Camino Primitivo (some of) the details…

Along the Camino Primitivo…There are Roman roads, narrow mountain passes, and (my favorite) tunnel-like paths so old they’re six feet below the neighboring pastures.

“The Camino Primitivo is a difficult, but beautiful Christian pilgrimage, extending 310 kilometers (192.6 miles) from Oviedo to Santiago de Compostela, through the northwestern regions of Asturias and Galicia in Spain. It is one of the Ways of St. James pilgrimage routes, or the Camino de Santiago in Spanish.”–

At home I run primarily on trails.  I was delighted to find the Primitivo was full of trails and found much of the route familiar.  

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 The Sunday before, I finished the Vancouver Marathon in 5 hours 11 minutes.  Here I am dragging myself to the finish. I’m no ultra runner.   Traveling to Spain I was afraid

last bit of the marathon…dragging a bit

I was afraid I’d made a huge error by rolling the marathon and training into two weeks of trails in Spain.  Instead, I found my training was ideal. I hiked most with a full pack and ran four legs with this ultra pack.

Ultimate Direction Ultra Running Vest


Osprey 46 Travel Pack

I packed everything, including the tiny pack, in an Osprey 46 liter travel backpack.  I didn’t fill it but managed, as always, to overpack.  There’s an old rule for backpacking: maximum 10% of your body weight.  I was over that.  I packed for shipping my pack daily.  Carrying 20 pounds is excessive over several days.  My suggestion is to find a pack under 40 liters and leave some space.  You will overpack if you have space.  I used two different services to ship my pack:  The Camino de Santiago with CORREOS and Backpacks transport for pilgrims along Camino Primitivo.

I started May 11, skipped one section from O Castro to Fonsagrada via taxi due to lack of available beds.  My average distance was 16.75 miles.  My grand total was 184 miles when I reached Santiago May 22.

 A lesson from my last Camino: it’s ok to tap out and take care of yourself.

The Primitivo routine can get old but it lacks any daily stress.  It’s a simple routine: walk until you tire, rest and repeat.  The nights are spent in Albergues, hostels reserved for pilgrims like this one…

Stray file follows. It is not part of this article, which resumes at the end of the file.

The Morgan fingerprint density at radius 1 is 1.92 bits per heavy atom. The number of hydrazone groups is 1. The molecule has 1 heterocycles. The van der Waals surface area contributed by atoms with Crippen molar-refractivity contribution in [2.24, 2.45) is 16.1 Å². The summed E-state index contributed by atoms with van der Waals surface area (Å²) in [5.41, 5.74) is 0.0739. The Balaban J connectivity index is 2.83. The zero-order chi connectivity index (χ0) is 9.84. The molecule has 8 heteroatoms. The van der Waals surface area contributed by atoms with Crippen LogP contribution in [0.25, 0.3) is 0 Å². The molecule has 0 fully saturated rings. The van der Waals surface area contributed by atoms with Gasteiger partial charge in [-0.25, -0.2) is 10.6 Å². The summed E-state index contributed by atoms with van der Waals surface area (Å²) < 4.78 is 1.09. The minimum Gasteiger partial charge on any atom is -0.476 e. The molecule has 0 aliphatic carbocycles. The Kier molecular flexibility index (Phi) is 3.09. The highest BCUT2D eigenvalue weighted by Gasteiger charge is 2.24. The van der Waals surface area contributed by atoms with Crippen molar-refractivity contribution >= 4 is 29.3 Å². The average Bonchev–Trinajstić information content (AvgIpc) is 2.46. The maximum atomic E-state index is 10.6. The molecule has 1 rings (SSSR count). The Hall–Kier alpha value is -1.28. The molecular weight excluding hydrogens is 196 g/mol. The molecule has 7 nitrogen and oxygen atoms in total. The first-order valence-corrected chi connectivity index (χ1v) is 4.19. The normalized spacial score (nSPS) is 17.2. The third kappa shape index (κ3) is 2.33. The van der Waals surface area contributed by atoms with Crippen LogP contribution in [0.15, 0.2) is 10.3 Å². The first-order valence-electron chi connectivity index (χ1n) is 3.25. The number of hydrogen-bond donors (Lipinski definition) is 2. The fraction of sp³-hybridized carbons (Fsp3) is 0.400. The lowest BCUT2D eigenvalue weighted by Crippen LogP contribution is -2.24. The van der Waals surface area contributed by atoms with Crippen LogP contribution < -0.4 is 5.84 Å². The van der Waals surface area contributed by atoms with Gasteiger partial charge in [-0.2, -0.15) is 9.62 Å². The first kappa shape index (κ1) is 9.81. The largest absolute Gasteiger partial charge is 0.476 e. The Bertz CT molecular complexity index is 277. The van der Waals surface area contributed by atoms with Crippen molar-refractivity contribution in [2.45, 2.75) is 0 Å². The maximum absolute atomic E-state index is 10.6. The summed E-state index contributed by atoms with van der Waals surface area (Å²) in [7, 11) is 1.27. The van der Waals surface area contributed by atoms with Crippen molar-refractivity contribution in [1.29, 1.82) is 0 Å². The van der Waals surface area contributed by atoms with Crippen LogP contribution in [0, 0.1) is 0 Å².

One of the nicer Albergues, located in Tineo/10 euros/night.

The price ranges from 5 to 12 euros per night. Albergues often provide a daily peregrino menu for 12 euros or less. The meals are monotonous and plain but will keep you walking.   A typical meal is stewed meat, deep fried potatoes and a mixed salad.  If you’re trying to cut carbs or go vegetarian, the food can be challenging.   I did about half of my meals in the Albergues.  Fortunately there are often grocery stores… and bars.IMG_0493.JPG  Don’t worry if you don’t drink alcohol, there’s always a delicious ‘cafe con leche’ or ‘cafe normal’. 

IMG_0419For the drip coffee fans, cafe americano is an option but you may get sneers from Italians.

I’m guessing there’s two camps out there at this point.  The first is inspired and scanning the internet for tickets to Spain. The second camp is saying why the hell did you walk so far?

Some people are just walking for fitness.  Some are on a true pilgrimage, on a religious path to find forgiveness.  Whatever reason people walk there is a common truth.   Most people are moving in the same direction.  The Primitivo goes northeast to west ending in Santiago de Compostela   The majority of peregrinos are traveling that same direction.  There is an energy wave produced as though thousands of ghosts are pushing and pulling people along the way.

My reason #1 is food.  I can eat and drink whatever I want and walk it off everyday.  My #2 reason is I learn something every time I do a Camino.  What great insight did the Primitivo give me? 

I practiced accepting help while maintaining boundaries.  One common feeling along the Way is obligation.  You find yourself having a chat in the morning then walking eight hours with a person who is slower or faster.  A day can become incrementally less pleasant only to repeat the next day.  Don’t do it! People want company.  That doesn’t mean you’re obligated.  My second realization was I’ve been living small.  I talk about it in this post.  Have a look.

Having completed two Caminos (three if you count my first attempt), I can assure you no one ends up mad.   We’re all too happy to be finished.  And most of us have learned something and become better people….

Unless you happen upon an asshole but that has very little to do with you.


A Spanish food glossary for you…

  • peregrino pear-i-green-yo = pilgrim
  • albergue al-bear-gay = hostels reserved for pilgrims
  • cafe con leche cafe-con-lay-chay = a delicious latte
  • cafe normal cafe-nor-mal = espresso
  • tortilla España tor-t-ya es-panya = potato and onion slow-cooked omelette
  • cerveza ser-vay-sa= beer
  • vino tinto/blanco vino teento/ vino blonk-o = red wine/white wine

Get Inspired

The Way/ IMDB

Camino Primitivo guide.  The Original Way to Santiago –  Stingy Nomads

Spanish/English Food Glossary 

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